Velocity Micro NoteMagix B50 review: Velocity Micro NoteMagix B50

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CNET Editors' Rating

3.5 stars Very good
  • Overall: 7.9
  • Design: 8.0
  • Features: 8.0
  • Performance: 9.0
  • Battery life: 8.0
  • Service and support: 7.0
Review Date:
Updated on:

The Good Fast; screaming hard drive; excellent battery life; Secure Digital slot; includes Open Office suite.

The Bad Expensive; no recordable-DVD option; one-year warranty.

The Bottom Line The NoteMagix B50 offers plenty of portable power for work and play. For those who crave ultimate performance, this is your notebook hot rod.

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Review summary

If studio execs needed a notebook for The Fast and the Furious, they might have looked at the Velocity Micro NoteMagix B50 series. As its name implies, this notebook is all about speed. Like a tricked-out race car, the top-of-the-line model that we tested came with a 1.7GHz Pentium M processor, 1GB of DDR RAM, and a 60GB hard drive spinning at an incredible 7,200rpm. This notebook ripped through CNET Labs' tests. It will chew through large spreadsheets and conquer the gaming world with ease. It goes easy on the gas, too, lasting nearly five hours on a single battery charge. However, you're likely be furious when you find out that the model we test-drove costs $2,780, lacks a burnable-DVD option, and comes with only a one-year warranty.

At 12.9 inches wide by 10.7 inches deep by 1.1 inches thick, the NoteMagix B50 series looks like a typical two-spindle mainstream system. At 6.3 pounds, it falls on the low side of the scale, and even with the tiny 12-ounce AC adapter, the system weighs just a tad more than 7 pounds. The chassis gives the appearance of brushed aluminum in places, but the white-plastic lid lock and hinges seem out of place.

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The touchpad and the buttons below the keyboard feel a bit small.
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The wide case allows for a big and comfortable keyboard.

The case allows for a big, 15-inch display and a wide, firm keyboard with full-size 19mm keys. Below the keyboard, however, sits a rather small touchpad and two mouse buttons. The NoteMagix B50 series lacks a recordable-DVD option, but you do get a DVD/CD-RW combo drive. The side-firing speakers sound loud and clear but a bit hollow. Fortunately, you can tweak the audio with the exceptionally flexible sound software, which includes a 10-band graphic equalizer, lots of simulated listening environments, and a karaoke setup.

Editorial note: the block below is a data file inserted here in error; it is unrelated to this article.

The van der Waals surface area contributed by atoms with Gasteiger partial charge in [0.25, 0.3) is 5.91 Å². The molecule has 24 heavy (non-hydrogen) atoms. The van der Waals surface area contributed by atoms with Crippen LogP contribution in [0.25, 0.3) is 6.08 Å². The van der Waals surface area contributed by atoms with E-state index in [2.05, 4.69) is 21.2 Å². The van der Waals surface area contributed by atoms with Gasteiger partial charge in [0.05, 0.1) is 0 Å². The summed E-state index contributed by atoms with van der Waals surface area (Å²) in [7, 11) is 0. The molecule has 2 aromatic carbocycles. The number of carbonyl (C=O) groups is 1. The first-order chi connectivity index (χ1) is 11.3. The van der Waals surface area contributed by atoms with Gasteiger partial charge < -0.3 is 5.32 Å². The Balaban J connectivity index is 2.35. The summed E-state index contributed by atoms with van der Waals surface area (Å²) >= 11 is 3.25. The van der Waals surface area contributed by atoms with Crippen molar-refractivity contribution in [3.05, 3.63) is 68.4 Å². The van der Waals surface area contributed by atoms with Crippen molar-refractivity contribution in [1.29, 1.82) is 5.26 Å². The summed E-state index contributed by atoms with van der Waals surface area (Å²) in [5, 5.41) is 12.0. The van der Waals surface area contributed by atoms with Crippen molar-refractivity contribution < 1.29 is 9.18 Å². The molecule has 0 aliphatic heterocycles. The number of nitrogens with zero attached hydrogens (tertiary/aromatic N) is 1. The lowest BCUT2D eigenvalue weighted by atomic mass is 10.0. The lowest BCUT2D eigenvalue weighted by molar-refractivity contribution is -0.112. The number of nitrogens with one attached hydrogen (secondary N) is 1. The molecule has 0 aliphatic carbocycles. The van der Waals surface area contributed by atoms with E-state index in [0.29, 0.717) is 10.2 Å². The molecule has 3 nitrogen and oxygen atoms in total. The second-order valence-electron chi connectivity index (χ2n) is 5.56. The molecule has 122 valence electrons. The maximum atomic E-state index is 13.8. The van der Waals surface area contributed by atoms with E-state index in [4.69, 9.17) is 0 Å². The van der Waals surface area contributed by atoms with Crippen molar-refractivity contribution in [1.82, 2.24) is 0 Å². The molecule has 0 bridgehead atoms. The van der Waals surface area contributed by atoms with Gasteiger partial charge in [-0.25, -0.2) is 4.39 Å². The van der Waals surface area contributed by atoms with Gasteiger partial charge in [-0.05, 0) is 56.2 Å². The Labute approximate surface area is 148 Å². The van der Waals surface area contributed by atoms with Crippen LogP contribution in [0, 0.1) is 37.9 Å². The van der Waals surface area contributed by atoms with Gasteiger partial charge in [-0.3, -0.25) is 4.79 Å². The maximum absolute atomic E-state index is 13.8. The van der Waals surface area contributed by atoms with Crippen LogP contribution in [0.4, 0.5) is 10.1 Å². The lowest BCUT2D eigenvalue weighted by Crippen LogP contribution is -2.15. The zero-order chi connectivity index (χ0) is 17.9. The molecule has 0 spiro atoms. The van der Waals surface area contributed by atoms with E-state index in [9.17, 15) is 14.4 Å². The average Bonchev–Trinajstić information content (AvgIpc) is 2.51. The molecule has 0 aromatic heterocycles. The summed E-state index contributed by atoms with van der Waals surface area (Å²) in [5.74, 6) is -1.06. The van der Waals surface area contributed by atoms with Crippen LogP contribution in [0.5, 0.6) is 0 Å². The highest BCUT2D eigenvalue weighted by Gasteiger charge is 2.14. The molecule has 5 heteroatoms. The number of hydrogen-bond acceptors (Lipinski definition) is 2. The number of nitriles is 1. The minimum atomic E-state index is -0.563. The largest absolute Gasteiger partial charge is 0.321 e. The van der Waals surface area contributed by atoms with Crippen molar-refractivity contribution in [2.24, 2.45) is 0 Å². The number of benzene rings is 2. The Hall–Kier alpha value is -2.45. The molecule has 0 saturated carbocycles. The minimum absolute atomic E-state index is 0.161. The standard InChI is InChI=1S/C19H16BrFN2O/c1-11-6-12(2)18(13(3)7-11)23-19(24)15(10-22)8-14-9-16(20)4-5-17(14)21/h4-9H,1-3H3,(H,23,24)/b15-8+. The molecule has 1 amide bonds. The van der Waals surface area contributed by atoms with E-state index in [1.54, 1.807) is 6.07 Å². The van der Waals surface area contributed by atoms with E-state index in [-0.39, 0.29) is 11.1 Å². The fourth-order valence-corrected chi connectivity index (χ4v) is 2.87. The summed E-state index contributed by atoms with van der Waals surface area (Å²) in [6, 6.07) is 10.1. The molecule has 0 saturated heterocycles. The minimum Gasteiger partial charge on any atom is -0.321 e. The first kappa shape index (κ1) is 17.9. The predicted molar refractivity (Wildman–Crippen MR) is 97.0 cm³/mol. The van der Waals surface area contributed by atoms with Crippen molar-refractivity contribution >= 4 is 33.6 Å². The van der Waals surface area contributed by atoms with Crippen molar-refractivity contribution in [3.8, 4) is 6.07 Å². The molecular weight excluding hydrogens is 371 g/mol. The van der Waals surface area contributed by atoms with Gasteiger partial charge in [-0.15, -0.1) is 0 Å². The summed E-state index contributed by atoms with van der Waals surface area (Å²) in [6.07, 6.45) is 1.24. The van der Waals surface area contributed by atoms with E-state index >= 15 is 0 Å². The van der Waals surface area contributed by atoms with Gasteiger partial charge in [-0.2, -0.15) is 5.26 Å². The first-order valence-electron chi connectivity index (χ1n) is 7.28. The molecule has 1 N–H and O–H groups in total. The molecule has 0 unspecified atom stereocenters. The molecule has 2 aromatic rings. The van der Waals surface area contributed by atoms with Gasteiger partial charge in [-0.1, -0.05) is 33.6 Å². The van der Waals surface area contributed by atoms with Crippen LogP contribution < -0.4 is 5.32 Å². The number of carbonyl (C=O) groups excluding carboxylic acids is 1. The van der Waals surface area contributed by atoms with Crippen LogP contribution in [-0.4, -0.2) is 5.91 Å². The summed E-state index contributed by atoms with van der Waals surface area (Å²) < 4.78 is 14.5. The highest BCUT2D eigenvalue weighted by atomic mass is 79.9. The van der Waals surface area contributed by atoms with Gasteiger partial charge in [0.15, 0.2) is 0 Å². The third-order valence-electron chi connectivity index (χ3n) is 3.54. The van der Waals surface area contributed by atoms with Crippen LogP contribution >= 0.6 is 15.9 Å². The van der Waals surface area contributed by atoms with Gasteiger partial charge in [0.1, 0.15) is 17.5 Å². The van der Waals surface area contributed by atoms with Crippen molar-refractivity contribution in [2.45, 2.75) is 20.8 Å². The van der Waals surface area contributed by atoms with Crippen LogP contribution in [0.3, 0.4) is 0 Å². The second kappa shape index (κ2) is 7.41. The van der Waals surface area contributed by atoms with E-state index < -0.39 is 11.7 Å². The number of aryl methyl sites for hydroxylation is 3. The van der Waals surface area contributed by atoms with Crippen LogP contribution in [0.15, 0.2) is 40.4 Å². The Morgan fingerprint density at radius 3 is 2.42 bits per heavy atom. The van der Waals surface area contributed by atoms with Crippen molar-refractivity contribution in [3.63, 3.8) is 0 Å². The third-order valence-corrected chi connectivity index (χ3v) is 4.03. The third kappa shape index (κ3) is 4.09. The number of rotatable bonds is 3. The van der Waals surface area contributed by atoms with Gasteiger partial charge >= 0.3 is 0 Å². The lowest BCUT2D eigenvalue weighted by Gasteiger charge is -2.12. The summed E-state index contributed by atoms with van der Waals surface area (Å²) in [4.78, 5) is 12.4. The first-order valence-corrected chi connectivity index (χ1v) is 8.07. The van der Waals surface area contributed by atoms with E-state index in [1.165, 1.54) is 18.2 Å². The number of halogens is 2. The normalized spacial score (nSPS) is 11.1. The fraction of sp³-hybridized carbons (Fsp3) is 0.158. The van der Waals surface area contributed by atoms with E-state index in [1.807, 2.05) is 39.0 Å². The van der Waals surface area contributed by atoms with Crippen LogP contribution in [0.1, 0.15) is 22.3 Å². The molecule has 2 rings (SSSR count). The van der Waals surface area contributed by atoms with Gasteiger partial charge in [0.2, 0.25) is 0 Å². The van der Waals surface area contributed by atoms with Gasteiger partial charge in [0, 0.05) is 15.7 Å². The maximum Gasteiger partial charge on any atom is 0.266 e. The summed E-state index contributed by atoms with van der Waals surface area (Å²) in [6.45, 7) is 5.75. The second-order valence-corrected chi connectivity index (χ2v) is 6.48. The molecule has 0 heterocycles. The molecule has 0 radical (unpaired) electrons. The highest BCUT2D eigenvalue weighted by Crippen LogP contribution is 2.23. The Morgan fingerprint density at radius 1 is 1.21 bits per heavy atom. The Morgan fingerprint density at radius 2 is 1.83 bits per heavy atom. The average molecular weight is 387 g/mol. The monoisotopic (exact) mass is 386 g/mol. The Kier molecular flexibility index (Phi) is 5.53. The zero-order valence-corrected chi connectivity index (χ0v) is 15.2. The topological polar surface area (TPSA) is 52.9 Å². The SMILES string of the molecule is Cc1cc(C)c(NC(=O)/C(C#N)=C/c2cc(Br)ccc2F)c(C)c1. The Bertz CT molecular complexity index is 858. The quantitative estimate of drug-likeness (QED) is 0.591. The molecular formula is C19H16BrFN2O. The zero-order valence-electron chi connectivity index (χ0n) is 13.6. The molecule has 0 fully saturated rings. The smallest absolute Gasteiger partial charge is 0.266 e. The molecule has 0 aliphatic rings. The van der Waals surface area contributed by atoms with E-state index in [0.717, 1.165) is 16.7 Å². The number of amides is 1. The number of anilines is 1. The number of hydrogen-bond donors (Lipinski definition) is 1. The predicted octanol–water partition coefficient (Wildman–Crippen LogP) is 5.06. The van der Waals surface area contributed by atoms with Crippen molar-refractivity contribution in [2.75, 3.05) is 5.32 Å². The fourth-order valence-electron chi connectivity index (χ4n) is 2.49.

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The notebook features one FireWire and three USB 2.0 ports for connecting peripherals.

No other portable system matches the NoteMagix B50 series' spec sheet, which reads like a hybrid between a desktop and a portable PC. In addition to a Type II PC Card and Secure Digital flash card reader, the series has one parallel, one FireWire, and three USB 2.0 ports, although the parallel connection feels like extra baggage in this age of USB printers. The system also has audio-in and audio-out plugs but no S/PDIF optical connector for driving a high-end set of speakers. You can, however, hook it up to a TV via its S-Video-out connector or to a monitor using its VGA plug.

The Velocity Micro NoteMagix B50 series offers a dizzying array of configuration options. The basic model starts at $1,730 and comes with a 1.3GHz Pentium M processor, which you can bump all the way up to 1.7GHz, currently the fastest Pentium M. Memory starts at only 256MB with a maximum of 1GB, while the hard drives come in 40GB, 60GB, and 80GB capacities. Velocity Micro is one of the first notebook designers to offer a 60GB hard drive spinning at a sizzling 7,200rpm. With an 8MB data buffer, the drive has a superfast, 4.2-millisecond access time, but it uses only about the same amount of power as a 40GB or a 60GB hard drive spinning at 5,400rpm. Finally, to help keep the notebook cool, the company uses an oversized fan attached to the CPU with highly conductive Arctic Silver Adhesive.